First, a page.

Thoroughbred Racing Fan Association, Inc.




 Fans a racing fans confront “handicapping mysteries.” There is not fraud against us, just things most fans do not understand. The rules of racing allow many to occur. A race can have a horse that was not in the race to win. “Quit pulling my leg,” you say. Well, just a little pulling. Training a horse for a race is part science, part experience and part luck. At times, the horse is tuned and ready to race, but there is not a race that suits him. What does the trainer do? Find a race. The experience and maturity would benefit his training strategy, even though he is not in the race to win. When the gates open most fans, especially those that wagered on him believe he is in the race to win. Sometimes, not so.

An informal pool of racing fans at the Saratoga racetrack revealed that most fans were unaware that this scenario happens regularly. How can that be, isn’t that fraud against fans in the pari-mutuel system? No, it is legal. For example, a horse trains well and the connections are looking for a mile race on the turf, his preferred racing distance and surface. The track racing secretary does not create one, so the horse is ready to go, but no race in which to run. But there is a race carded for 1 1/16 miles on the turf. So, they run, as part of his training regiment, not necessarily to win.

Horses are entered in races for reasons other than to win. The tracks racing office needs to fill races sufficiently to make for a competitive race that will draw a nice pari-mutuel handle. Since the track assigns barn space, some trainers are compelled to cooperate and enter horses that may not be perfectly ready to run that race. At times trainers use a race as a prep race for an upcoming race that they really want to win. The best antidote for any of these situations is to carefully read the past performances including the conditions for the race. You are trying to answer the question, “is this horse suited for this race”?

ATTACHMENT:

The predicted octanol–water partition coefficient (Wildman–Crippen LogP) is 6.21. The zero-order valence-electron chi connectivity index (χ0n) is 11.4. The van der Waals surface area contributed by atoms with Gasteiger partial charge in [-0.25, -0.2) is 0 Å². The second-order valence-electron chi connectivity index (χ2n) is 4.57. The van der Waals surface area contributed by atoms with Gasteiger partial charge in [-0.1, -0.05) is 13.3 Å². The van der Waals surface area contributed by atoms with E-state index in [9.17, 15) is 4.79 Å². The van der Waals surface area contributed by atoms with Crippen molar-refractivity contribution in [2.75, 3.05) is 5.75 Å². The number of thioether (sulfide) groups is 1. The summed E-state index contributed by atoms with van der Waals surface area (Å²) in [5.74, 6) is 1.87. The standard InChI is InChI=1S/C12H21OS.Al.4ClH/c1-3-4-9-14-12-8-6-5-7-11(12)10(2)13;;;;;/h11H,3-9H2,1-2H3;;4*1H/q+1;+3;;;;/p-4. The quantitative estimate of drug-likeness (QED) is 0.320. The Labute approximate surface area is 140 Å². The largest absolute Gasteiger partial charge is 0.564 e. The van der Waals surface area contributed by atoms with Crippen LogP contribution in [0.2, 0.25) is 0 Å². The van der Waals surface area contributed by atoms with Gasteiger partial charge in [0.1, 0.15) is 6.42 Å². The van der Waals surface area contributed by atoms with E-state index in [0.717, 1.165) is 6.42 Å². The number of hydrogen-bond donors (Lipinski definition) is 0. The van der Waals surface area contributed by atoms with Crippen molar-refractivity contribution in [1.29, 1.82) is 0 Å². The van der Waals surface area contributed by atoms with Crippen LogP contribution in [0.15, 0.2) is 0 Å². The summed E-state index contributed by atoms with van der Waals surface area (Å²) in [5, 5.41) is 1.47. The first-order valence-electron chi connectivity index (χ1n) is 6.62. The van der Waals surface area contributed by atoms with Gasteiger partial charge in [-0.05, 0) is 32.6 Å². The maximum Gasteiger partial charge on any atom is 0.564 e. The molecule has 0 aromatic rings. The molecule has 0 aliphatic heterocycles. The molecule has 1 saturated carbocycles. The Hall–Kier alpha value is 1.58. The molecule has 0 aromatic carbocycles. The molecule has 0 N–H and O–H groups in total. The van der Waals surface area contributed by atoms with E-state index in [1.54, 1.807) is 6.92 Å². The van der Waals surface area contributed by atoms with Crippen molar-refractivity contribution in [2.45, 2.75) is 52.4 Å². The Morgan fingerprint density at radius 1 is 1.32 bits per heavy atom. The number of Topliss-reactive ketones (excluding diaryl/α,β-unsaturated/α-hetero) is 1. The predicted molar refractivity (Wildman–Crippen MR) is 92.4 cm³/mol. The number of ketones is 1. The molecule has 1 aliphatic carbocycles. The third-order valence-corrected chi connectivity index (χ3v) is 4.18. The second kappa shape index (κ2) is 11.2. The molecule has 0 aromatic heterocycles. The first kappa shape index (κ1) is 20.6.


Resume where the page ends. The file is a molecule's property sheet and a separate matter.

Another mystery is a horse as an animal not a machine. There are many factors that affect whether a horse is interested in running in the race. Think about it in human terms. A bad night’s sleep, fear, interest in competition that day all play into the horse’s attitude to run. As Rich Migliore has said on Fox Sport that “110-pound jockey is not going push a 1200-pound horse around” [paraphrased]. It takes finesse and psychology to get that big animal to perform as wanted. Even though the horse’s past performances and figures say he is a contender, only the horse knows for sure. To a skilled horseman or handicapper body language in the paddock or during the post parade will help.

One that the Horseracing Integrity and Safety Authority will eventually resolve is racetrack rules that are different in states. A jockey violation in one state may not be a violation in another. Although less common some states may allow specific medication while others will not. Racetrack configuration and surface are different from track to track. Climate and weather patterns may affect a race. A good example of the latter is running on the turf at Saratoga or running at Kentucky Downs’ undulating and curvy turf course.

With a heavy emphasis by tracks on gambling and handle, the public handicappers play a significant role in the fan enjoying a day at the races. However, we must remember that these handicappers make their selections a few days before the race is run. A lot can happen in this period that will affect the validity of their picks. Weather, scratches and track conditions are not fully known by them at the times they submit their selections for publication. Following tip-sheets or newspaper picks blindly can damage a day at the races, not to mention your wagering bankroll. Public tips can be a good starting point but, fans must tailor them to be used at post-time. An assignment not easy for the casual fan.

These and many other “mysteries” confront the casual fan as they go to the races. Many will remain unresolved when the gates open, even for the astute handicapper. That is what makes racing a wonderful puzzle to solve. That is what makes the sport of racing so wonderful. Understanding these mysteries will come only after the last horse in a race crossing the finish line is why they run races. How exciting.